If I go to the balance sheet, it is very impressive, indeed. Net worth of Rs1,51,548 crore. The net block of fixed assets is slightly larger than this. Investments made by the company are Rs37,651 crore. If I go to the ‘consolidated’ accounts, this figure drops to Rs21,596 crore. I see that the company has listed 142 ‘related parties’! It will take expert scanning and working to fathom how much money is invested in any associate, what stake the company has, etc. Again, different year-end dates for many subsidiaries/associates add to the confusion. There are three pages in small print which give ‘financial information’ of 120 subsidiaries! The size of the letters bothers me and I give up on reading the balance sheet. 
I am sure RIL discloses everything to the research analysts or on its websites. But the point is that 200+ pages of the mandatory financial disclosures are not enough to apprise you about the company’s operations. This is so different from the past, when there would be detailed schedules from which one could work out the unit costs, unit realisations, etc. Today, in the name of saving on postage, printing, etc, reporting standards have gone to the dogs. 
About accounting standards, the less said the better. Companies are allowed to follow different standards if they go to a court of law. Even if they do, it should be the job of ICAI to qualify and quantify the issue. It rarely does so. The balance sheet of Tata Steel also throws up an interesting issue as far as accounting standards are considered. The notes to the accounts (page 160 of the annual report) show an ingenious accounting of the interest on ‘perpetual’ debentures. Here is an excerpt:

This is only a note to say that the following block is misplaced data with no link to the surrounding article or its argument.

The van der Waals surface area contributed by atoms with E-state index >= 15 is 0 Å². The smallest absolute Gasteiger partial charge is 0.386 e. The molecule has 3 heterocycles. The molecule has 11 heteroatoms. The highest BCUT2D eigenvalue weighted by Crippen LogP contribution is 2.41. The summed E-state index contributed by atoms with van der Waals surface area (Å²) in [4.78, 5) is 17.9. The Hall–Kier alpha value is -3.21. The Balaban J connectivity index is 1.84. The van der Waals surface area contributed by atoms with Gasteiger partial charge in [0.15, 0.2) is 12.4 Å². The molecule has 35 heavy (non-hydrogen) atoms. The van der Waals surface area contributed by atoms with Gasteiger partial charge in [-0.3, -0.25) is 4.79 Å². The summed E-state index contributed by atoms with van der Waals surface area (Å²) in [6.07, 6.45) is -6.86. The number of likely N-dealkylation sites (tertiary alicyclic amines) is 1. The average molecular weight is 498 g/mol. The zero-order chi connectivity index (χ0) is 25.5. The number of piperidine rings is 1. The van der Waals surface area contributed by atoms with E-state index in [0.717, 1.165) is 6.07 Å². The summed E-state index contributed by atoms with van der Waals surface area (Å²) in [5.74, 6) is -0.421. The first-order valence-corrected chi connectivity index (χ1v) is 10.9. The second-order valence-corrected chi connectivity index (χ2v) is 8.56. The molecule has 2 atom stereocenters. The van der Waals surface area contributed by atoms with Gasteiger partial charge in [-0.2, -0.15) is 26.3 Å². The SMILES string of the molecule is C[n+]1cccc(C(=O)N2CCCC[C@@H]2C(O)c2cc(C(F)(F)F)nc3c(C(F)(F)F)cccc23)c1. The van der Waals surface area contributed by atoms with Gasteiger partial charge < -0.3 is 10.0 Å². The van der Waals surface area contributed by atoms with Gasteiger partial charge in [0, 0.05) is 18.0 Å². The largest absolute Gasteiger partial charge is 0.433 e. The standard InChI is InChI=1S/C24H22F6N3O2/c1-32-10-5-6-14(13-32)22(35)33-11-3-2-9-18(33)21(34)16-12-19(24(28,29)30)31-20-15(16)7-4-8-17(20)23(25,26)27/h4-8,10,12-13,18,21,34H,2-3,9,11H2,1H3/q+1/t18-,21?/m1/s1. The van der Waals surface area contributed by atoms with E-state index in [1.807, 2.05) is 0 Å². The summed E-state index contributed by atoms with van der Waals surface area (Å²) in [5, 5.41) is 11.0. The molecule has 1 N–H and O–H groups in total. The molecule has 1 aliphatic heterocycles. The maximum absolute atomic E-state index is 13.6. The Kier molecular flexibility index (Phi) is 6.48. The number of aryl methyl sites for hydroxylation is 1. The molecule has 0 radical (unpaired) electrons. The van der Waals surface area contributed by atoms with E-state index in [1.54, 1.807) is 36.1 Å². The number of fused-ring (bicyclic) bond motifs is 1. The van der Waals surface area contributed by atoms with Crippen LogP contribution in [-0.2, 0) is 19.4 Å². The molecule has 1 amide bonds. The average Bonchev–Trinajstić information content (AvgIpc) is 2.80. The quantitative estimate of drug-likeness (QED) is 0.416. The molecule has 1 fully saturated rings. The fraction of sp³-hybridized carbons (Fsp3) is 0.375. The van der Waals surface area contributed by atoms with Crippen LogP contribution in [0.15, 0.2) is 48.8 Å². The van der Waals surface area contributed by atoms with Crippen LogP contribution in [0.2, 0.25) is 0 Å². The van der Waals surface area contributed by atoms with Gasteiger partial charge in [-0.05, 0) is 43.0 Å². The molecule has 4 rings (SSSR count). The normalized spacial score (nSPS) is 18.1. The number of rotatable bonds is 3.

“c) The Company has raised Rs1,500 crores through the issue of Hybrid Perpetual Securities in March 2011. These securities are perpetual in nature with no maturity or redemption and are callable only at the option of the Company. The Distribution on the securities, which may be deferred at the option of the Company under certain circumstances, is set at 11.80% p.a., with a step-up provision if the securities are not called after 10 years. As these securities are perpetual in nature and ranked senior only to share capital of the Company, these are not classi´Čüed as ‘debt’ and the distribution on such securities amounting to Rs4.54 crores (net of tax) not considered in ‘Net Finance Charges’.”
When the company has an option to repay at the end of 10 years, how can it not be considered as debt for the first 10 years? Or is the company so sure of its abilities that it assumes the entire amount will never have to be repaid? And how can the interest on that be classified as something else? The company distorts its financial cover ratios if it does not include the amount under interest. Who knows? Maybe after 10 years, the entire debt can be converted into ‘other income’!
These two are only broad examples of what our disclosure standards have come to. Balance sheets are getting difficult to read and understand. This is surely not the road to increased transparency. The ICAI seems to be on a mission to help promoters to bring in opacity in the only formal communication that is made to the shareholders. And to think that under law, it is the shareholders who appoint the auditors! 
I would urge that SEBI (the Securities and Exchange Board of India) look into the accounting (sub)standards that are currently being followed with regard to listed companies. Left to the ICAI, we will never achieve any transparency in reporting.
R Balakrishnan

No comments:

Post a Comment